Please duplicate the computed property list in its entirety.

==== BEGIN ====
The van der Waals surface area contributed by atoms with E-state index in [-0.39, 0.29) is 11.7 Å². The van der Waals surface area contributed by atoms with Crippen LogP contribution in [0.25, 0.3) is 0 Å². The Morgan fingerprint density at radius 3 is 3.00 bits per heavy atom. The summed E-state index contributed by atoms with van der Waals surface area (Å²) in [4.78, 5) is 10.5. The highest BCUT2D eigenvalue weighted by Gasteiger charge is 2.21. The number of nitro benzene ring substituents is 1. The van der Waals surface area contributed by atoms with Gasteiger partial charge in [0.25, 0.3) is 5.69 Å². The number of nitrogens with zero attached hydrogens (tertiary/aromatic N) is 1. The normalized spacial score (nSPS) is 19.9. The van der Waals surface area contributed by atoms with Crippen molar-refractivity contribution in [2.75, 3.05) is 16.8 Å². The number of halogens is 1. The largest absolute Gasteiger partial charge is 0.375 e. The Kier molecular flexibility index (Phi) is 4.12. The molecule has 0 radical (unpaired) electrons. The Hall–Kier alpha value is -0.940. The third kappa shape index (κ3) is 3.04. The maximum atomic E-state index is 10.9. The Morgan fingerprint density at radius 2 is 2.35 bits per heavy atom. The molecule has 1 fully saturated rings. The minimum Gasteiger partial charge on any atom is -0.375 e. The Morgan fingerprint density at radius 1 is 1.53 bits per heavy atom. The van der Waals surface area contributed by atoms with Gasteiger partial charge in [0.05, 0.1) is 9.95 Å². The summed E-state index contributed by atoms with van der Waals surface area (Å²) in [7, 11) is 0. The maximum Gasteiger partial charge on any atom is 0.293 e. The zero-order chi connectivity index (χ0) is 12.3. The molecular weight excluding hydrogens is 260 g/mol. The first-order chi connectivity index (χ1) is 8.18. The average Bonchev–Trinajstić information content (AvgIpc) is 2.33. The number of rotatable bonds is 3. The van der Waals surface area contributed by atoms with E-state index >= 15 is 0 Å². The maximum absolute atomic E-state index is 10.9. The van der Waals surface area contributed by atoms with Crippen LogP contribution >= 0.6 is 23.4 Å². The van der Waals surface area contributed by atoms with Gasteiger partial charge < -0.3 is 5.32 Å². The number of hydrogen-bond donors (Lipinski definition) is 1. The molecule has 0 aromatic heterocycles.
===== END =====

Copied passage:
The van der Waals surface area contributed by atoms with E-state index in [-0.39, 0.29) is 11.7 Å². The van der Waals surface area contributed by atoms with Crippen LogP contribution in [0.25, 0.3) is 0 Å². The Morgan fingerprint density at radius 3 is 3.00 bits per heavy atom. The summed E-state index contributed by atoms with van der Waals surface area (Å²) in [4.78, 5) is 10.5. The highest BCUT2D eigenvalue weighted by Gasteiger charge is 2.21. The number of nitro benzene ring substituents is 1. The van der Waals surface area contributed by atoms with Gasteiger partial charge in [0.25, 0.3) is 5.69 Å². The number of nitrogens with zero attached hydrogens (tertiary/aromatic N) is 1. The normalized spacial score (nSPS) is 19.9. The van der Waals surface area contributed by atoms with Crippen molar-refractivity contribution in [2.75, 3.05) is 16.8 Å². The number of halogens is 1. The largest absolute Gasteiger partial charge is 0.375 e. The Kier molecular flexibility index (Phi) is 4.12. The molecule has 0 radical (unpaired) electrons. The Hall–Kier alpha value is -0.940. The third kappa shape index (κ3) is 3.04. The maximum atomic E-state index is 10.9. The Morgan fingerprint density at radius 2 is 2.35 bits per heavy atom. The molecule has 1 fully saturated rings. The minimum Gasteiger partial charge on any atom is -0.375 e. The Morgan fingerprint density at radius 1 is 1.53 bits per heavy atom. The van der Waals surface area contributed by atoms with Gasteiger partial charge in [0.05, 0.1) is 9.95 Å². The summed E-state index contributed by atoms with van der Waals surface area (Å²) in [7, 11) is 0. The maximum Gasteiger partial charge on any atom is 0.293 e. The zero-order chi connectivity index (χ0) is 12.3. The molecular weight excluding hydrogens is 260 g/mol. The first-order chi connectivity index (χ1) is 8.18. The average Bonchev–Trinajstić information content (AvgIpc) is 2.33. The number of rotatable bonds is 3. The van der Waals surface area contributed by atoms with E-state index >= 15 is 0 Å². The maximum absolute atomic E-state index is 10.9. The van der Waals surface area contributed by atoms with Crippen LogP contribution >= 0.6 is 23.4 Å². The van der Waals surface area contributed by atoms with Gasteiger partial charge < -0.3 is 5.32 Å². The number of hydrogen-bond donors (Lipinski definition) is 1. The molecule has 0 aromatic heterocycles.